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We recently hosted a roundtable with cloud, IT operations, and infrastructure executives from 10 of Australia’s largest enterprises to discuss how they are accelerating cloud adoption and controlling costs.

While some were further along on their cloud journey than others, there were a number of consistent themes that popped up throughout the discussion. We’ll keep the names of these companies confidential, but we wanted to share the top five insights they provided to help guide you on your own cloud journey.

1.  Get C-level buy-in with value-added stories and clear metrics

You can’t report on what you can’t measure. The ability to accurately demonstrate the value of cloud migration and optimization needs to be articulated with clear and concise metrics to secure executive buy-in. However, metrics on their own aren’t enough. Executives are moved by business measures and business stories. Decision makers need context and storytelling through well-thought-out use cases and success stories.

Cost will inevitably come up in the conversation. Rather than focusing on cost, switch to talk about value, especially in regard to the overall speed of delivery.

Through rightsizing exercises and the like, cost-savings will happen organically. The real value conversation is around how you can speed up delivery, reduce time to market, and scale your business to meet demand by migrating workloads to the cloud.

2.  Focus on the value that you can unlock with cloud adoption

The number one driving factor for cloud adoption among the panelists is the value they can unlock through the cloud. This is everything from automation and machine learning, to advanced analytics and of course uptime, scalability, and the ability to accelerate delivery of digital initiatives to market.

One of our panelists from a leading telecommunications provider shared that the agility their company achieved by moving their customer-facing apps into the cloud gave them the scalability and performance needed to meet the demand of a new iPhone launch. The ability to scale up when needed is central not only to meet commercial requirements but also to improve the digital customer experience.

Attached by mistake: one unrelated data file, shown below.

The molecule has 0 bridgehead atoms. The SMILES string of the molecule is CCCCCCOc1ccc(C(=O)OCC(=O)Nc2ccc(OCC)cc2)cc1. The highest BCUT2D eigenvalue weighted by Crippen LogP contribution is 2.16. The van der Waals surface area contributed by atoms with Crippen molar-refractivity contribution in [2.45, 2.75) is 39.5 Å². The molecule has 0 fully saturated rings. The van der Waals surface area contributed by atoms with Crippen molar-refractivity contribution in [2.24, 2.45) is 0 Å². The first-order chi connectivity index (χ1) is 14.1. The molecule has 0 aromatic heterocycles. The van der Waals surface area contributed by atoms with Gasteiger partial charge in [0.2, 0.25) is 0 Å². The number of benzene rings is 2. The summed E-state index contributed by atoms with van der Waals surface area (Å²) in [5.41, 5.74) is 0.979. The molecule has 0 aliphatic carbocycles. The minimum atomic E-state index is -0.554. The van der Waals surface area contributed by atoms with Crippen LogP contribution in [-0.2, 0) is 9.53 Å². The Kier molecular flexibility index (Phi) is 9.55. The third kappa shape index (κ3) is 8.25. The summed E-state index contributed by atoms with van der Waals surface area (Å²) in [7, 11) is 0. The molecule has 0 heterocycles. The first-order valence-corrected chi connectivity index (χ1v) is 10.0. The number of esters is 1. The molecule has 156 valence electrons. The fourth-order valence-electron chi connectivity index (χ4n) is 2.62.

3.  Highlight that cloud is not more expensive than a data center, especially over time

Many businesses initially find it challenging to prove to decision makers that cloud isn’t necessarily more expensive than a data center. As one of our panelists pointed out, some legacy vendors have a tendency to spread costs across different contracts or separate statements of work, making it difficult to obtain a holistic view of total expenses. In contrast, cloud bills detail everything in one place, so it’s easy to make the assumption it’s more expensive. While it may be a difficult task to prove the true cost of running in a data center, the payoffs will be there in the long run.

In addition, if you were to refactor your applications and rebuild them in the cloud—particularly on serverless technologies—the cost savings could be very significant. 

4.   Know that cloud allows for visibility into a level of detail for security that isn’t possible in on-premises data centers

Security is a common theme that arises as a blocker when we talk about cloud adoption and migration. There’s a perception that the cloud isn’t as secure as data centers, but as one of our panelists representing a leading Australian energy provider pointed out, security has never been better for their organization since migrating to the cloud. Operational measures such as the number of problems, incidents, time to resolve an incident, and restoration are “100% better” than what they had in an on-premises data center. In the cloud, the security team has visibility into a level of detail and control that they never had before.

5.  Remember that developers are high currency, and attracting and retaining strong talent is a key challenge

“They become highly proficient, and they get poached,” said one of our panelists. This was a common theme with developer talent in some of Australia’s largest organizations. Companies need to provide their developers with the tools they need, ongoing education and development, and the freedom to code; otherwise, they’ll leave for somewhere better. Developers want new and exciting work, and they don’t want to be bogged down by unnecessary processes.

Some of our panelists found great success using automation to keep their talent engaged. For instance, developers can feel constrained if they have to rely on infrastructure or have to wait on third parties to get their job done. By automating certain tasks, and building automated pipelines to allow developers to be self-sufficient, they gain a much greater sense of capability and speed.

One of the greatest advantages of moving to the cloud for one of our panelists was giving developers a standardized CI/CD pipeline. It has been key to improving delivery speed and made it easier to manage infrastructure. This way, developers don’t need to think about their pipeline; it’s ready and waiting for them.

Ultimately, attracting and retaining developer talent comes down to the satisfaction and empowerment that a business offers. It’s about setting them up for success and enabling them to do their best work.

If your organization is looking to migrate to the cloud, check out our ebook, “Successful Cloud Migration in 3 Easy Steps.”